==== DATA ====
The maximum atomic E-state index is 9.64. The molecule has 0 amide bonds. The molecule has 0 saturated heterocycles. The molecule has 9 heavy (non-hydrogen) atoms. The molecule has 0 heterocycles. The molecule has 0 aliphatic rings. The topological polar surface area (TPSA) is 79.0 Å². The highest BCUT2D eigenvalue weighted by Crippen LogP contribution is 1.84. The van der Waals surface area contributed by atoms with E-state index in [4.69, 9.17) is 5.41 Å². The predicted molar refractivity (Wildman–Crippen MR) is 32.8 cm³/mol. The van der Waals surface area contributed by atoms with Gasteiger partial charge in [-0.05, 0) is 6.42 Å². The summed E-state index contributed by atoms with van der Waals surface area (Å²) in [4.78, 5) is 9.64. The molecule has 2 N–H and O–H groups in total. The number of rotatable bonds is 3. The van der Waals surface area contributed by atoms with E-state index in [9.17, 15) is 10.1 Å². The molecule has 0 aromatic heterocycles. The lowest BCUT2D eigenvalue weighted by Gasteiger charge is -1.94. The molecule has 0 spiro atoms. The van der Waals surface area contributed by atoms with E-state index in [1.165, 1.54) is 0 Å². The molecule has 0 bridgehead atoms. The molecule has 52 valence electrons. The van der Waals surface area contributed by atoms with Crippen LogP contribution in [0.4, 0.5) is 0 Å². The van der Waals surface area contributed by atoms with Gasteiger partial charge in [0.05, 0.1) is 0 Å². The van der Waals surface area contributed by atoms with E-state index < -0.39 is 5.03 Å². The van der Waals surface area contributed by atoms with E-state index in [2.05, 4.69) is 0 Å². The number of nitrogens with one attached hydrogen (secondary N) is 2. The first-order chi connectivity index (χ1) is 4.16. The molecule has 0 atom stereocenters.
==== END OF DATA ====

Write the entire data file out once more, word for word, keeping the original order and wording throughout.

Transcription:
The maximum atomic E-state index is 9.64. The molecule has 0 amide bonds. The molecule has 0 saturated heterocycles. The molecule has 9 heavy (non-hydrogen) atoms. The molecule has 0 heterocycles. The molecule has 0 aliphatic rings. The topological polar surface area (TPSA) is 79.0 Å². The highest BCUT2D eigenvalue weighted by Crippen LogP contribution is 1.84. The van der Waals surface area contributed by atoms with E-state index in [4.69, 9.17) is 5.41 Å². The predicted molar refractivity (Wildman–Crippen MR) is 32.8 cm³/mol. The van der Waals surface area contributed by atoms with Gasteiger partial charge in [-0.05, 0) is 6.42 Å². The summed E-state index contributed by atoms with van der Waals surface area (Å²) in [4.78, 5) is 9.64. The molecule has 2 N–H and O–H groups in total. The number of rotatable bonds is 3. The van der Waals surface area contributed by atoms with E-state index in [9.17, 15) is 10.1 Å². The molecule has 0 aromatic heterocycles. The lowest BCUT2D eigenvalue weighted by Gasteiger charge is -1.94. The molecule has 0 spiro atoms. The van der Waals surface area contributed by atoms with E-state index in [1.165, 1.54) is 0 Å². The molecule has 0 bridgehead atoms. The molecule has 52 valence electrons. The van der Waals surface area contributed by atoms with Crippen LogP contribution in [0.4, 0.5) is 0 Å². The van der Waals surface area contributed by atoms with Gasteiger partial charge in [0.05, 0.1) is 0 Å². The van der Waals surface area contributed by atoms with E-state index < -0.39 is 5.03 Å². The van der Waals surface area contributed by atoms with E-state index in [2.05, 4.69) is 0 Å². The number of nitrogens with one attached hydrogen (secondary N) is 2. The first-order chi connectivity index (χ1) is 4.16. The molecule has 0 atom stereocenters.